Charlie-27 – the last surviving "Jovian" or genetically engineered human created to live in Jupiter's crushing gravity. All other Jovians were killed in the Badoon's attack. Charlie-27 looks a bit like a more human version of Ben Grimm's Thing and acted both as ship's Captain and the group's "tank".

Martinex T'Naga – a crystalline humanoid from Pluto who could emit heat and cold from his hands. He was also the last survivor of his planet because all other Pluvians were killed by the Bado*…yah know? I'm sensing a pattern here. Anyway, Martinex served as the ship's scientist and technician.

The Guardians in this incarnation struggled to hold on to a title. They didn't even receive a shot at one until 1990, twenty-one years after they were created. Even with the likes of Jim Valentino at the helm doing both words and pictures, the title failed to attract legions of fans. A modest seller, it survived for close to six years, the first three featuring Valentino and the bulk of the ending two by the gents at work here: writer Michael Gallagher and artist Kevin West.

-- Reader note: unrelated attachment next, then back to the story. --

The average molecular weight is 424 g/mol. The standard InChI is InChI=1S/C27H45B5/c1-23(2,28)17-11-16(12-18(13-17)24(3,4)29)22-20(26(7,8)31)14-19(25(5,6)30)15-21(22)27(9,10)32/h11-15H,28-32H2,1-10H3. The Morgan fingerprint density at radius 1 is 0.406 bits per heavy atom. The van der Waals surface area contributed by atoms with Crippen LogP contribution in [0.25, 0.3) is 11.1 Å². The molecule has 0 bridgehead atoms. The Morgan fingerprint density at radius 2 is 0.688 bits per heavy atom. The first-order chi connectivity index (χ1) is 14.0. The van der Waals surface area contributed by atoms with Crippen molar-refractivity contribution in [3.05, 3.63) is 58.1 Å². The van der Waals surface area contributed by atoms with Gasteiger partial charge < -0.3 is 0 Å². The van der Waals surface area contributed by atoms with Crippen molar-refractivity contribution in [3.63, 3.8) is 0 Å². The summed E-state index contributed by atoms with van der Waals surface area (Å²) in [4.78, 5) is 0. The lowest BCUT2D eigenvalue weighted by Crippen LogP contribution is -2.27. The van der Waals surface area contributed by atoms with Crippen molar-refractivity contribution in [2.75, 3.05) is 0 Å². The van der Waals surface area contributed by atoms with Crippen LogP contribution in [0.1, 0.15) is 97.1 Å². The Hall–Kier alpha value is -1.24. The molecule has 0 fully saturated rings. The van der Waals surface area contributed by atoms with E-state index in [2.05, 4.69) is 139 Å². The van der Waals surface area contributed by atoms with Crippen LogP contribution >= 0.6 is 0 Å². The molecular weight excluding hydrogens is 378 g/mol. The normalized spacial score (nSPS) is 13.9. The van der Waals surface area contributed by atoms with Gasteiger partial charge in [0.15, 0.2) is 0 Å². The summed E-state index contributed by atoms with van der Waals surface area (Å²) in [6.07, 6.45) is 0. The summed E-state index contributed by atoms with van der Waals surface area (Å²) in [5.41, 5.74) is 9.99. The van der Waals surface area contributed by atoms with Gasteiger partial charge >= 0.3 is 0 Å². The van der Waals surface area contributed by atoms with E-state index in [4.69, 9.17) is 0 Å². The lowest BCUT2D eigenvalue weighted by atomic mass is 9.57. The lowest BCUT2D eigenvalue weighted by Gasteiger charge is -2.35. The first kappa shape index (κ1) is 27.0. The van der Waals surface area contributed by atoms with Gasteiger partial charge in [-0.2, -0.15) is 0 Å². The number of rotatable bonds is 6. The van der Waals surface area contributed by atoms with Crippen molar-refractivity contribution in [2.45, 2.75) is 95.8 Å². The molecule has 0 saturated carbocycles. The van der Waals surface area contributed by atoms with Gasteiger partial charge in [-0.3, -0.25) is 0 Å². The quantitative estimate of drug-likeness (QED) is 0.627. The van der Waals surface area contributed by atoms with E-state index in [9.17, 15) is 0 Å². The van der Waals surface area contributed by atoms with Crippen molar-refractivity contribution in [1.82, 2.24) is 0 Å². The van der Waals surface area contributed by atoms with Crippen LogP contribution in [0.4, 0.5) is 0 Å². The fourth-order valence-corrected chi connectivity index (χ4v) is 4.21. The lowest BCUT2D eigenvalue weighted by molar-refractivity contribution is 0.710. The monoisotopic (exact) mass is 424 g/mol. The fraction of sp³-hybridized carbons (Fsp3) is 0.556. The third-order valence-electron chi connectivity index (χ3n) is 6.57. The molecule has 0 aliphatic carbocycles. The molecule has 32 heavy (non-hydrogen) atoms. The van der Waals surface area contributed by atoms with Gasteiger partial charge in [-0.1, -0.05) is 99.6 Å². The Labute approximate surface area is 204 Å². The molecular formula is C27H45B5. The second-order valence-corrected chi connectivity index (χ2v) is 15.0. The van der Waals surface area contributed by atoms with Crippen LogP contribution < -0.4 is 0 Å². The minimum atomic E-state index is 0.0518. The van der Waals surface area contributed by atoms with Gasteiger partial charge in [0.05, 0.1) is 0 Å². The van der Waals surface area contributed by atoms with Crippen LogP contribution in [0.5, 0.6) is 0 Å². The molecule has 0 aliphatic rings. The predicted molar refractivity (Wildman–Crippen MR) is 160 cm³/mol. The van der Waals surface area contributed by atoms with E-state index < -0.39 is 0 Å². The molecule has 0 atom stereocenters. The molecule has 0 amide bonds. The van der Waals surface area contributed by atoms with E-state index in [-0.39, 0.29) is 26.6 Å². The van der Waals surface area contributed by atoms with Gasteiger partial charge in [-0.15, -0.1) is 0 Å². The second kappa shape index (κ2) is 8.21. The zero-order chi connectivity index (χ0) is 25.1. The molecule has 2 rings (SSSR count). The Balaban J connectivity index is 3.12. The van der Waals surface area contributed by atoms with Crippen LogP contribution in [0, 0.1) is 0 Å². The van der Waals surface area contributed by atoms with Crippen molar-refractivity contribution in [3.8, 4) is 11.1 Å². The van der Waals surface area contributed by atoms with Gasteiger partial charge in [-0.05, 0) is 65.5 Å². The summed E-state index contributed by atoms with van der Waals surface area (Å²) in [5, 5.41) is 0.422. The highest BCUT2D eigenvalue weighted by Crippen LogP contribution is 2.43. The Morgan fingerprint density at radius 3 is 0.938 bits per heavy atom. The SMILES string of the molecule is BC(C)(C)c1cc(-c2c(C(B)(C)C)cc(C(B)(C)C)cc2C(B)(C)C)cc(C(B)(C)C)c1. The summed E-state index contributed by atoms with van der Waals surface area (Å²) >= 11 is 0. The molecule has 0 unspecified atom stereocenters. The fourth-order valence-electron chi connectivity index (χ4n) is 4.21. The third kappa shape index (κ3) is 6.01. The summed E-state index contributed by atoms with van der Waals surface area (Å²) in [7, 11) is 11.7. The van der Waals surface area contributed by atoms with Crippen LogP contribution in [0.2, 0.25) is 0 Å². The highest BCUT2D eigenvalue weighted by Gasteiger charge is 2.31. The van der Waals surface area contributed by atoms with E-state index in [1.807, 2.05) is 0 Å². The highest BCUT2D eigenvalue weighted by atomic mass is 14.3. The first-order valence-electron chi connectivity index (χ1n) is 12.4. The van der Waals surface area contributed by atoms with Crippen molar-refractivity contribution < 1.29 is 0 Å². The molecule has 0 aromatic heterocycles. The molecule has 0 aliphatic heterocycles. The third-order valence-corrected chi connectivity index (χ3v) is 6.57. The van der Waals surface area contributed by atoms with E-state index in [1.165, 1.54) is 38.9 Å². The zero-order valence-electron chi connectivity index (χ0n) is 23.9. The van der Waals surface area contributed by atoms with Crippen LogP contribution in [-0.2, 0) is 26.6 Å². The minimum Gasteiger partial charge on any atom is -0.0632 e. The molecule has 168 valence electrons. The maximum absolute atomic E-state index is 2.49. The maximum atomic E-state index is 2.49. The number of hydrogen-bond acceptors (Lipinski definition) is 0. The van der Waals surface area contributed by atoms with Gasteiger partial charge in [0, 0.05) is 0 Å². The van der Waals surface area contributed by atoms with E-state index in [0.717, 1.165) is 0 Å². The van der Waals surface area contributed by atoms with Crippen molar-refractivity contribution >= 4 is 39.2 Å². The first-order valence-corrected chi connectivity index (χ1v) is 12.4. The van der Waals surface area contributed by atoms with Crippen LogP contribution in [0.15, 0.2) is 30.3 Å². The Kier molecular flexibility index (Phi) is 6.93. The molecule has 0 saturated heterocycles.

I find it difficult not fault someone for the failure of these characters. Mainly because they were replaced by a team that contains a talking raccoon and a "Space Ent" who only knows three words. And that team is WAY more interesting than five (I'm counting Starhawk) characters who all have speaking parts. Maybe it was just the 90's vibe or the fact that they were separated chronologically from the ongoing Marvel continuity. I don't know.

I met this version of the Guardians when they appeared in Thor and the Avengers' saga of Michael Korvac. They seemed okay there, although they had interaction with the active Avengers' roster which made things better. Here we have a small bit of that too, but not really enough. This issue is near the start of Gallagher's run. Juggling several plotlines, the book's timing appears off and like so many 90's titles, there is that vibe of style over substance at play.